We purchase insurance coverage for a portion of expenses related to employee injuries (workers’ compensation), vehicular collisions, accidents and cargo claims.  Most of our insurance arrangements include a level of self-insurance (deductible) coverage applicable to each claim, but provide an umbrella policy to limit our exposure to catastrophic claim costs that are completely insured.  Our policies also include a contractual premium adjustment factor to be applied to incurred loss amounts at the end of 48 months from each policy period inception.  This contractual adjustment factor is used to convert the self-insured losses to fully insured losses and relieves us of any further liability on those claims.  Our estimated accrual of ultimate losses includes these premium factors as part of the liability we recognize when the accidents occur.

 

        The amounts of self-insurance change from time to time based on certain measurement dates and policy expiration dates.  During 2005, we were self-insured for $2 million per occurrence for personal injury and property damage and $1 million per occurrence for workers’ compensation claims.   During 2006 and 2007, we were self-insured for $500,000 per occurrence for personal injury, property damage and workers’ compensation.  For 2008, we are self-insured for $500,000 per occurrence for personal injury and property damage and $1 million for workers’ compensation claims.

 

 

16



 

        Our claims accrual policy for all self-insured claims is to recognize a liability at the time of the incident based on our analysis of the nature and severity of the claims and analyses provided by third-party claims administrators, as well as legal, economic and regulatory factors.  Our safety and claims personnel work directly with representatives from the insurance companies to continually update the estimated cost of each claim.  The ultimate cost of a claim develops over time as additional information regarding the nature, timing and extent of damages claimed becomes available.  Accordingly, we use an actuarial method to develop current claim information to derive an estimate of our ultimate claim liability.  This process involves the use of loss-development factors based on our historical claims experience and includes the contractual premium adjustment factor mentioned above.  In doing so, the recorded liability considers future claims growth and conversion to fully insured status and provides an allowance for incurred-but-not-reported claims.  We do not discount our estimated losses.  At December 31, 2007, we had an accrual of approximately $19 million for estimated net claims.  In addition, we are required to pay certain advanced deposits and monthly premiums.  At December 31, 2007, we had a prepaid insurance asset of approximately $53 million, which represented prefunded claims and premiums.  We are also substantially self-insured for loss of and damage to our owned and leased revenue equipment.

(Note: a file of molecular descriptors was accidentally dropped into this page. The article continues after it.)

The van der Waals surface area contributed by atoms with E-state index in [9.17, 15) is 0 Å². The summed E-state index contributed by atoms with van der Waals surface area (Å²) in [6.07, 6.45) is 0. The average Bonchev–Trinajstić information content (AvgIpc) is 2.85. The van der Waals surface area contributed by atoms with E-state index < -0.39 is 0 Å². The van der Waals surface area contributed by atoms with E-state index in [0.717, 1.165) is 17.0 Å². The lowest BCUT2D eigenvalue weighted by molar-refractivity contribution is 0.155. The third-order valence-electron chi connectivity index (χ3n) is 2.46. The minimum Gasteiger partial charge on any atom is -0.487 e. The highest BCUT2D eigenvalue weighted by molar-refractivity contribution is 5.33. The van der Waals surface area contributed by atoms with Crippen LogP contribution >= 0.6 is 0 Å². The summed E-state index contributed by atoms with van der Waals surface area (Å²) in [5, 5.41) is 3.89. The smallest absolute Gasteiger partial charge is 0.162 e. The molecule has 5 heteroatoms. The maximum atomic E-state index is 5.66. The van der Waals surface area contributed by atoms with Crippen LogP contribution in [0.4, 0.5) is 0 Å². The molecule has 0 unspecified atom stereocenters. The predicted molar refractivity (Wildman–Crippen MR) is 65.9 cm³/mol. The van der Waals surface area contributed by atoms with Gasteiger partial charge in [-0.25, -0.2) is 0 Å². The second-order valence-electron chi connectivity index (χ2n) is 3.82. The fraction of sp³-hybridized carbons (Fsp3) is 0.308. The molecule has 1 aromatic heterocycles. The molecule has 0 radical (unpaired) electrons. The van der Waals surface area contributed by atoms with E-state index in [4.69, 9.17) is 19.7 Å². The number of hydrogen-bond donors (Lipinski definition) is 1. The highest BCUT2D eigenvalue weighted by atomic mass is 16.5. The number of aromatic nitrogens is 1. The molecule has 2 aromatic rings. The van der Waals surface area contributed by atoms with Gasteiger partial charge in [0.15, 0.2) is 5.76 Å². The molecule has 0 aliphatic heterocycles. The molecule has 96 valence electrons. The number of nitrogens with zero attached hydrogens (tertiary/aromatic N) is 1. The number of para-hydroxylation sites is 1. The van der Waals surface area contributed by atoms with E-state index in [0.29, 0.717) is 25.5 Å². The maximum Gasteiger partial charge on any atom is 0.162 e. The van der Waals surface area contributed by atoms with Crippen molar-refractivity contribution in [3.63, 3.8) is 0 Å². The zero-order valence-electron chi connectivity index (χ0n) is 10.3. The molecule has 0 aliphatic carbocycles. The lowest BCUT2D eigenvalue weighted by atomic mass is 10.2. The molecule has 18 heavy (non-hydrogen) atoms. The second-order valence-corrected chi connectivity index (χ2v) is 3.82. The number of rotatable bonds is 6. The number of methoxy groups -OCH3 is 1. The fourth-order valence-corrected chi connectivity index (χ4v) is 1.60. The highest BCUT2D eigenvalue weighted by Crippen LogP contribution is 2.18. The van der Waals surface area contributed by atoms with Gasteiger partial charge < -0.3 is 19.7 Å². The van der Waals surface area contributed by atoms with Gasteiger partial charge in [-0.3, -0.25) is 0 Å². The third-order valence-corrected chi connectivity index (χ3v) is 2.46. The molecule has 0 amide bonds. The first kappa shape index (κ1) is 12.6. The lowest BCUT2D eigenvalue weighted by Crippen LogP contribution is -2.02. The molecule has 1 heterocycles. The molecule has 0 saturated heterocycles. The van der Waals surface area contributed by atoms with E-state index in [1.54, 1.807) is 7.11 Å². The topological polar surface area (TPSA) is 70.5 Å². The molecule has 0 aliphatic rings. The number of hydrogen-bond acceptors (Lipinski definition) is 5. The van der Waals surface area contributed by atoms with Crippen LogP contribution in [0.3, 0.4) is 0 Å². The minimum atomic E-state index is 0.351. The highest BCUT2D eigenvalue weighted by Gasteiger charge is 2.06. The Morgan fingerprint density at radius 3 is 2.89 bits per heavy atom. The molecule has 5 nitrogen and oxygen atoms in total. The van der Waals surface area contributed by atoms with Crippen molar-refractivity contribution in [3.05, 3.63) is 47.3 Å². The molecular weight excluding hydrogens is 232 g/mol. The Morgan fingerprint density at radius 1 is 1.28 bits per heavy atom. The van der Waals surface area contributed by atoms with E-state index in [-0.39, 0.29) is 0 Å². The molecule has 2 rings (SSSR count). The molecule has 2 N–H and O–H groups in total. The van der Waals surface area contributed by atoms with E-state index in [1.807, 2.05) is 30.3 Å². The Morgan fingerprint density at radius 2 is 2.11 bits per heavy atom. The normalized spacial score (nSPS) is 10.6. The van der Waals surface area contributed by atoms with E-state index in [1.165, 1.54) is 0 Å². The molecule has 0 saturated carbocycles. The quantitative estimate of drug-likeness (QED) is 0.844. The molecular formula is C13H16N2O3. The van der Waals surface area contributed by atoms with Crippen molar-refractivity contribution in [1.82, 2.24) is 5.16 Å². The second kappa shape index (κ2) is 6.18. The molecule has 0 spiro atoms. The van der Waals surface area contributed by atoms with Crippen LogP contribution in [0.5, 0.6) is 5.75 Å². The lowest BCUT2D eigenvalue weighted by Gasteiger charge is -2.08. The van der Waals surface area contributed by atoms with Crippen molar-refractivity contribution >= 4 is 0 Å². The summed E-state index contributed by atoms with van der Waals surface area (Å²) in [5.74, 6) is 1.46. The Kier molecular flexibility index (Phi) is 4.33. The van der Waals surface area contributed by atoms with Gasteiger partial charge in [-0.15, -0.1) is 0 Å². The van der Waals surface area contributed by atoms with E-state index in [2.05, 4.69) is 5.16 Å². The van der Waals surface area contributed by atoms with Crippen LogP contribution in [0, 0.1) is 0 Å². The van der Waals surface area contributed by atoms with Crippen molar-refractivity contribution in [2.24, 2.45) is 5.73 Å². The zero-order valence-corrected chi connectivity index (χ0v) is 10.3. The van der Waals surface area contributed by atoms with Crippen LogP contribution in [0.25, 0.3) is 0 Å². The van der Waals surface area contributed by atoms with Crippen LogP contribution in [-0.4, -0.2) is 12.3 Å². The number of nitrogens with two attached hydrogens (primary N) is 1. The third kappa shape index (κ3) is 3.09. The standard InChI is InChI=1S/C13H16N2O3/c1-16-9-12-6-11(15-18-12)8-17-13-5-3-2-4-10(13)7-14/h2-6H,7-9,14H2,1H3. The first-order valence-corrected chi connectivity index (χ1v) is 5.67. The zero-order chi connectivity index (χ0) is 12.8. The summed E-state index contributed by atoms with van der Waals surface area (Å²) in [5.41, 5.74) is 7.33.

Revenue Equipment

 

        We operate a significant number of tractors, trucks, trailers and containers in connection with our business.  This equipment may be purchased or acquired under capital or operating lease agreements.  In addition, we may rent revenue equipment from third parties and various railroads under short-term rental arrangements.  Revenue equipment which is purchased is depreciated on the straight-line method over the estimated useful life down to an estimated salvage or trade-in value.  We periodically review the useful lives and salvage values of our revenue equipment and evaluate our long-lived assets for impairment.  See Note 2, Summary of Significant Accounting Policies, in our Consolidated Financial Statements, for a discussion of our plan to sell certain revenue equipment.  We have not identified any impairments to our remaining assets.

 

        We have an agreement with our primary tractor supplier for residual or trade-in values for certain new equipment.  We have utilized these trade-in values, as well as other operational information, such as anticipated annual miles, in accounting for depreciation expense.  If our tractor supplier were unable to perform under the terms of our agreement for trade-in values, it could have a material negative impact on our financial results.  We had no revenue equipment under capital lease arrangements at December 31, 2007 and 2006.

 

Revenue Recognition

 

        We recognize revenue based on the relative transit time of the freight transported.  Accordingly, a portion of the total revenue which will be billed to the customer once a load is delivered is recognized in each reporting period based on the percentage of the freight pickup and delivery service that has been completed at the end of the reporting period.

 

Our trade accounts receivable includes accounts receivable reduced by an allowance for uncollectible accounts and reserves for revenue adjustments.  The allowance for uncollectible accounts and reserves for revenue adjustments are based on historical experience as well as any known trends or uncertainties related to customer billing and account collectibility.  The adequacy of our allowances and reserves is reviewed quarterly.